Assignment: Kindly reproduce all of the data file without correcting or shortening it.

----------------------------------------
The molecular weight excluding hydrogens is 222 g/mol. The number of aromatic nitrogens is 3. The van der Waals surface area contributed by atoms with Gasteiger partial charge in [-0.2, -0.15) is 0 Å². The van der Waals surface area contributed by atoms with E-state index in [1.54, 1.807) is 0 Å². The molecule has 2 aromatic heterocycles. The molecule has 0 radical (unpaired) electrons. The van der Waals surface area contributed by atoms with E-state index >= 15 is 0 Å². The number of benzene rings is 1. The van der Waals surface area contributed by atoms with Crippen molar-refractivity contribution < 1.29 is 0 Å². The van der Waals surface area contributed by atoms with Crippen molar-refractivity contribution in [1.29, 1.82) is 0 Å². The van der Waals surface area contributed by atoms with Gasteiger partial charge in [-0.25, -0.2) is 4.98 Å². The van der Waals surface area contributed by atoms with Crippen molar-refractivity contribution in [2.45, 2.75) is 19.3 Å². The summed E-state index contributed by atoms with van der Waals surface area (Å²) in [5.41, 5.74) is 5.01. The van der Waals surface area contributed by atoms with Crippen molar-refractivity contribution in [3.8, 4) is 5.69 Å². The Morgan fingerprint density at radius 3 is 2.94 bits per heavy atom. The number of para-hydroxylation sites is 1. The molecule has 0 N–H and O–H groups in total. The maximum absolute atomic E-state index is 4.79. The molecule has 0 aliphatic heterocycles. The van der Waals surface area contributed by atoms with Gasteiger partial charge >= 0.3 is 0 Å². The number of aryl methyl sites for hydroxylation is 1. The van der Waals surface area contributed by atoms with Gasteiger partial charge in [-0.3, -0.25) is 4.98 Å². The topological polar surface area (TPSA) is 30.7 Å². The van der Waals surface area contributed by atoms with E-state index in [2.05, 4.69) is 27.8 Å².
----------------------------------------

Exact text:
The molecular weight excluding hydrogens is 222 g/mol. The number of aromatic nitrogens is 3. The van der Waals surface area contributed by atoms with Gasteiger partial charge in [-0.2, -0.15) is 0 Å². The van der Waals surface area contributed by atoms with E-state index in [1.54, 1.807) is 0 Å². The molecule has 2 aromatic heterocycles. The molecule has 0 radical (unpaired) electrons. The van der Waals surface area contributed by atoms with E-state index >= 15 is 0 Å². The number of benzene rings is 1. The van der Waals surface area contributed by atoms with Crippen molar-refractivity contribution < 1.29 is 0 Å². The van der Waals surface area contributed by atoms with Crippen molar-refractivity contribution in [1.29, 1.82) is 0 Å². The van der Waals surface area contributed by atoms with Gasteiger partial charge in [-0.25, -0.2) is 4.98 Å². The van der Waals surface area contributed by atoms with Crippen molar-refractivity contribution in [2.45, 2.75) is 19.3 Å². The summed E-state index contributed by atoms with van der Waals surface area (Å²) in [5.41, 5.74) is 5.01. The van der Waals surface area contributed by atoms with Crippen molar-refractivity contribution in [3.8, 4) is 5.69 Å². The Morgan fingerprint density at radius 3 is 2.94 bits per heavy atom. The number of para-hydroxylation sites is 1. The molecule has 0 N–H and O–H groups in total. The maximum absolute atomic E-state index is 4.79. The molecule has 0 aliphatic heterocycles. The van der Waals surface area contributed by atoms with Gasteiger partial charge >= 0.3 is 0 Å². The number of aryl methyl sites for hydroxylation is 1. The van der Waals surface area contributed by atoms with Gasteiger partial charge in [-0.3, -0.25) is 4.98 Å². The topological polar surface area (TPSA) is 30.7 Å². The van der Waals surface area contributed by atoms with E-state index in [2.05, 4.69) is 27.8 Å².